The Australian Government should provide at least 20,000 humanitarian places for Afghans in the wake of the Taliban takeover, Australian Catholic Bishop Conference president Archbishop Mark Coleridge has said.
In a letter to Prime Minister Scott Morrison last night, Archbishop Coleridge noted there has been “an outpouring of concern for the people of Afghanistan” as that country’s government has collapsed and the Taliban seized control.
He said the 3000 places offered above and beyond 8000 places over the past decade “is a substantial commitment, but more is needed”.
Based on estimates from key humanitarian organisations and pledges from other countries, Archbishop Coleridge proposed that at least another 17,000 places be made available.
“Australia has stepped up before in response to significant humanitarian crises, and I urge your government to be generous,” he wrote, adding that Catholic agencies “stand ready to assist your government with resettlement of refugees as an expression of our great concern for the people of Afghanistan”.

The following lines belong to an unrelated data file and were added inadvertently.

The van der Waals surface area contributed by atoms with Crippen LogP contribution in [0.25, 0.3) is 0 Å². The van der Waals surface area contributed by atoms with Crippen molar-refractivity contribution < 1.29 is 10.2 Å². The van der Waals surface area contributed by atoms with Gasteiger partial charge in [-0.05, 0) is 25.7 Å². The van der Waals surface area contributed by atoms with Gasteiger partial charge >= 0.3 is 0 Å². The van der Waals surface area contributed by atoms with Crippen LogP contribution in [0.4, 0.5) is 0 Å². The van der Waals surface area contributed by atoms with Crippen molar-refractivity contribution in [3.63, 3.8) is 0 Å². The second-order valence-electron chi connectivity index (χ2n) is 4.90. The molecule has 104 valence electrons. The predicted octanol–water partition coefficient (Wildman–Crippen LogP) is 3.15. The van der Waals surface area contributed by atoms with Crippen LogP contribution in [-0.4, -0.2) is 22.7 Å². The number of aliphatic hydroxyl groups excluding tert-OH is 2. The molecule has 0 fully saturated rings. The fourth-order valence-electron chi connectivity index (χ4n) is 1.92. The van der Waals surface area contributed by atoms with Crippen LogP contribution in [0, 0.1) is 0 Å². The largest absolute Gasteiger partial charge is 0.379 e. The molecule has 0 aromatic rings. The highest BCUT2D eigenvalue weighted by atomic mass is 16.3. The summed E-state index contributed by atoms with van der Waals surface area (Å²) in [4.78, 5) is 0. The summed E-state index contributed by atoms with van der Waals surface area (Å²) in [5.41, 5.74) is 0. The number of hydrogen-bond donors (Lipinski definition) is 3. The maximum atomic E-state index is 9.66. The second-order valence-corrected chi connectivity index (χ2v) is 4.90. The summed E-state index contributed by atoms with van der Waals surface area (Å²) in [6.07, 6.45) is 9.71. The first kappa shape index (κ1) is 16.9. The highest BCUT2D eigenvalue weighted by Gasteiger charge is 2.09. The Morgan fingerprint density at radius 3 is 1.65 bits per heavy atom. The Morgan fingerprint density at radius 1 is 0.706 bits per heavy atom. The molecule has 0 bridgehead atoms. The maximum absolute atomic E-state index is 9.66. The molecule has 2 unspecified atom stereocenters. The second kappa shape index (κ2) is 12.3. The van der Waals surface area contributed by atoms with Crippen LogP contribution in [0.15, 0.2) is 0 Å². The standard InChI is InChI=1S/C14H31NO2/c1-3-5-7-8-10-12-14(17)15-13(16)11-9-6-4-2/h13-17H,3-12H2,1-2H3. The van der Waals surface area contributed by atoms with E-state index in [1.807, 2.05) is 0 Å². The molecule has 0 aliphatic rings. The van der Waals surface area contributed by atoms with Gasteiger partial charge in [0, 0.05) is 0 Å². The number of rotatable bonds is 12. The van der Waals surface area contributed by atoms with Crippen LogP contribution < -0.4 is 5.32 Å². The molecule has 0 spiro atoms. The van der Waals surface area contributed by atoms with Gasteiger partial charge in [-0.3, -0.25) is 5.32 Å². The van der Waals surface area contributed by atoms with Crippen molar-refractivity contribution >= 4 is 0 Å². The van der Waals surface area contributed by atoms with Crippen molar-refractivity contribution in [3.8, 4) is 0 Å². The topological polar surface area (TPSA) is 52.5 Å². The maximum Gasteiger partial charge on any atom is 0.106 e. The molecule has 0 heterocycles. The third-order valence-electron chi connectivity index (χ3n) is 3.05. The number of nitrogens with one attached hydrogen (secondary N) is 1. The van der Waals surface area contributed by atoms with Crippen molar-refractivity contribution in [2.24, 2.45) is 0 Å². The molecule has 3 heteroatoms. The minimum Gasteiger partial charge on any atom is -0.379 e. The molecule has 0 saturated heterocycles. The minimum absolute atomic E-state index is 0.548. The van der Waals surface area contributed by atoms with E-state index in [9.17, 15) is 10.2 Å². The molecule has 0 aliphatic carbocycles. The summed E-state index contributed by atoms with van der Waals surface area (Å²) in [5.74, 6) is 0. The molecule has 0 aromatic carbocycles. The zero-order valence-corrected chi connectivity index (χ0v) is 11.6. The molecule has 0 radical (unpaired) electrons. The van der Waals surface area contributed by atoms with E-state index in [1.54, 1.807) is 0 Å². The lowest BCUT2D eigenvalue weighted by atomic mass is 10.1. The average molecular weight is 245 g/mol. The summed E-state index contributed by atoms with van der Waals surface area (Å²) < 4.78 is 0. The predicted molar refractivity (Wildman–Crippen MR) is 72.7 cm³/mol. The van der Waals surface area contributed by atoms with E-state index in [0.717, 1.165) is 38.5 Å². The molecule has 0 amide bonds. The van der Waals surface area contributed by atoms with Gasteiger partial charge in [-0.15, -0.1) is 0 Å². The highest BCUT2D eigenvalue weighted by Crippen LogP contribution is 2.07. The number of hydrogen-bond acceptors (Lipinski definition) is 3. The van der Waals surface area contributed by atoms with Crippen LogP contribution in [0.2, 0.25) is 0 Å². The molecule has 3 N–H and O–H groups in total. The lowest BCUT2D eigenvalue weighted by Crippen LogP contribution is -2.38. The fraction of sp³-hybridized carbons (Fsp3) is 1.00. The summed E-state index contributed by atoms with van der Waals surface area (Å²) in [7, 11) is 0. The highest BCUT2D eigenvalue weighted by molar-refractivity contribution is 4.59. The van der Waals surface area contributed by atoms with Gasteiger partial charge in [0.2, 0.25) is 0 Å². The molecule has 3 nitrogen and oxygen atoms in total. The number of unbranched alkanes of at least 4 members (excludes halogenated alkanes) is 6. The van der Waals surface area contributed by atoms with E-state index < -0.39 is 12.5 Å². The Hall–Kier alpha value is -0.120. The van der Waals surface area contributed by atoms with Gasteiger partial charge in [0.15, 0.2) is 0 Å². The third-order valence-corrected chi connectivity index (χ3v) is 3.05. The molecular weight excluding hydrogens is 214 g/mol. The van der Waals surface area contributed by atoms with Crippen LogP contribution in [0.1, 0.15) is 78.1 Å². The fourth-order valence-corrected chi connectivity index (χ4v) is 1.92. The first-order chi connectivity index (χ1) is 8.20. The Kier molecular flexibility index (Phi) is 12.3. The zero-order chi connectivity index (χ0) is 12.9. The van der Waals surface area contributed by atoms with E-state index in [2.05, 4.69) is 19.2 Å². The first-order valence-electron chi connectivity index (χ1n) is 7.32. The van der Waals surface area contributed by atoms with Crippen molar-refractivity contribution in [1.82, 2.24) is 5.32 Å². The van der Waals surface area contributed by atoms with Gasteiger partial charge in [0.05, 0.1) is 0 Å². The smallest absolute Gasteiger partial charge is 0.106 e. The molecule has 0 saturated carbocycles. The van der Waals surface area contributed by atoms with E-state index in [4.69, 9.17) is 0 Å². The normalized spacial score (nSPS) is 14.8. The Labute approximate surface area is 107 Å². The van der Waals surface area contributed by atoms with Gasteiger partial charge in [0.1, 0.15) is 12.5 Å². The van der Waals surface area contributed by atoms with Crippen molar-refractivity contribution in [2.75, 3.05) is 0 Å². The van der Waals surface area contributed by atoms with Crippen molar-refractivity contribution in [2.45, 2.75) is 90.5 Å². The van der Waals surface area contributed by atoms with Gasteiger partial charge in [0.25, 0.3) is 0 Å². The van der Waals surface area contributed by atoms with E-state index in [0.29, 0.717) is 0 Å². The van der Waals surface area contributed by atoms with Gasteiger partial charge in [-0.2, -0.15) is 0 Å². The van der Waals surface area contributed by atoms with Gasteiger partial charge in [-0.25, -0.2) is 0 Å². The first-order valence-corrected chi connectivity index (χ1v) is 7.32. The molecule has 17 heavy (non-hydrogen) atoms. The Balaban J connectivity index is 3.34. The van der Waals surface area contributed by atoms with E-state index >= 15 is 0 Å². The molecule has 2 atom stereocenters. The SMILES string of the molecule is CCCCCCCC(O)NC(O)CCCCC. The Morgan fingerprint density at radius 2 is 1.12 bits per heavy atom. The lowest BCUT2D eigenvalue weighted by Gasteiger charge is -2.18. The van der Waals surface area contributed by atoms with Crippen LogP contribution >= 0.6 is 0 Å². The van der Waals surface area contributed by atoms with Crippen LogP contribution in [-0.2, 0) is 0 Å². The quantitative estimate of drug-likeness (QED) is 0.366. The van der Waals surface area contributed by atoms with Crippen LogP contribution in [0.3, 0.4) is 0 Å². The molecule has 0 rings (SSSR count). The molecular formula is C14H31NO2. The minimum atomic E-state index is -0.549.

Archbishop Coleridge said many Afghans would find themselves vulnerable under Taliban rule, but he made particular mention of those who supported Australia’s defence personnel who served in Afghanistan, some of whom lost their lives, as well as religious minorities and women.
“It would seem our moral duty to stand with those who supported Australian military forces as interpreters or in other capacities, who it seems likely will suffer reprisals and even death for their work,” he wrote.
“We should also offer refuge to other Afghans who are likely to suffer persecution or risk being killed because of their opposition to the Taliban, or because of their beliefs, values and way of life, including members of the Christian community.
“There is a particular risk to women, and Australia’s humanitarian response should recognise and support their dignity and human rights.”